:: Article

Mentioned in Passing

They met up in the morning in the hotel. In the afternoon, as they lay together, she awoke and stiffened in his arms.

He looked into her eyes. After a few seconds, she spoke, “I still miss her.”


Toby watched from over the church wall as the coffin went into the ground. As the lid disappeared he saw Joanne, a toddler gripping her black skirt with one hand, standing by the edge of the grave. Billy, her brother, stood two yards to her right in his grey suit and black tie, dry-eyed and bored. A stud glinted in his ear. Murmured prayers, carried on a light breeze, crept over the graveyard.

Toby took the Marlboros from his pocket, went to light one, remembered what had happened and threw it into the soft mud around his feet. He looked at it lying there on the ground for a few seconds, debating whether or not to stand on it and push it into the soil. After thinking about it, he decided to just leave it where it was.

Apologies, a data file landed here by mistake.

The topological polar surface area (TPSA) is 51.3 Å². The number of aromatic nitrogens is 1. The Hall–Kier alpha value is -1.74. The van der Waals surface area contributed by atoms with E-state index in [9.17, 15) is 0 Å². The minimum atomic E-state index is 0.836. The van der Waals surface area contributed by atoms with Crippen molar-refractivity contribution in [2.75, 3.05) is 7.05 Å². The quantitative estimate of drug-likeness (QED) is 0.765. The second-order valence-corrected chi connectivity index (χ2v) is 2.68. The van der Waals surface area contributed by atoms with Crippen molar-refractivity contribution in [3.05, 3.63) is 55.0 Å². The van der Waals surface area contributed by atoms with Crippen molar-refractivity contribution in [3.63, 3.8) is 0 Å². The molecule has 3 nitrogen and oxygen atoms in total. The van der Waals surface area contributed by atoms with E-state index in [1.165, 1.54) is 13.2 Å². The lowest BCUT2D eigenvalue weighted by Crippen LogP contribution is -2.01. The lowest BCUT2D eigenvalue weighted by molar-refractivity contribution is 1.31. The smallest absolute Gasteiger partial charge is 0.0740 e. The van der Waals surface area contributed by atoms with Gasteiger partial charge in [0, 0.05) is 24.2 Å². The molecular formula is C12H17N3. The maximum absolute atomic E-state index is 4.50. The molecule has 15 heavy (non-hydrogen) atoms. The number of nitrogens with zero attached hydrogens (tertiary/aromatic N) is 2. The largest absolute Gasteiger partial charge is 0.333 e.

The funeral began to come apart. Joanne stood with the toddler by the grave. Billy was walking away, hunched over, trying to light a cigarette inside his suit jacket.

Toby reached into his pocket and took out the picture of Mary taken nine years ago. She was happy in the photograph, blowing out the candles on a birthday cake. Her hair was longer in the picture than the last time he’d seen her and she was smiling which, looking back now, was something he couldn’t remember her ever doing.

It was only Joanne and the toddler now at the grave. She was saying something low under her breath that Toby wanted to hear. Joanne glanced and saw him. Her face froze momentarily and then softened. Toby watched as she came over.

She stopped in front of him. “Hi.”
“I thought I’d come.”
“I was wondering.”
“How was it – the service?”
“How I thought would be. How come… why weren’t you there?”
“I didn’t think it was my place.”
The toddler looked up. “Who’s that man?”
“He was a friend of Nana’s.”
They stood and looked at each other over the wall before Toby broke the silence. “I’d better be going.”
“Thanks for coming.”
“It’s okay. I’d have liked to have been there but you know…”
“I know.” She reached in her coat pocket, took out some paper and wrote on it. “This is my number. Call me.”
“I don’t know. Just call me.”